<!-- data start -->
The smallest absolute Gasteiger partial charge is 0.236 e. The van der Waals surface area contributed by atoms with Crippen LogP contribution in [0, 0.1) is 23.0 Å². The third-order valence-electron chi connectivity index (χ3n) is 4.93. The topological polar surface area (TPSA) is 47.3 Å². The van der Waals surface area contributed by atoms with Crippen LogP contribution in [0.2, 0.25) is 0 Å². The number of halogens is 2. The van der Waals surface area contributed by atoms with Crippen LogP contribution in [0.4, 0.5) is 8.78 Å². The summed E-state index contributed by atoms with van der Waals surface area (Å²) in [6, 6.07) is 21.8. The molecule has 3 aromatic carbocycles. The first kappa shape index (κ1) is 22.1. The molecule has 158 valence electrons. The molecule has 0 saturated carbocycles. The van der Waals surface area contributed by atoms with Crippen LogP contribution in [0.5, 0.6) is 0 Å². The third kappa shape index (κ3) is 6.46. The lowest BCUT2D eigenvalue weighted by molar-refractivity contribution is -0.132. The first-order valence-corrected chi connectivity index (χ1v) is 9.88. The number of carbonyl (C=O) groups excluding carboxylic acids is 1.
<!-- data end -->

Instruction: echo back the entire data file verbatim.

The smallest absolute Gasteiger partial charge is 0.236 e. The van der Waals surface area contributed by atoms with Crippen LogP contribution in [0, 0.1) is 23.0 Å². The third-order valence-electron chi connectivity index (χ3n) is 4.93. The topological polar surface area (TPSA) is 47.3 Å². The van der Waals surface area contributed by atoms with Crippen LogP contribution in [0.2, 0.25) is 0 Å². The number of halogens is 2. The van der Waals surface area contributed by atoms with Crippen LogP contribution in [0.4, 0.5) is 8.78 Å². The summed E-state index contributed by atoms with van der Waals surface area (Å²) in [6, 6.07) is 21.8. The molecule has 3 aromatic carbocycles. The first kappa shape index (κ1) is 22.1. The molecule has 158 valence electrons. The molecule has 0 saturated carbocycles. The van der Waals surface area contributed by atoms with Crippen LogP contribution in [0.5, 0.6) is 0 Å². The third kappa shape index (κ3) is 6.46. The lowest BCUT2D eigenvalue weighted by molar-refractivity contribution is -0.132. The first-order valence-corrected chi connectivity index (χ1v) is 9.88. The number of carbonyl (C=O) groups excluding carboxylic acids is 1.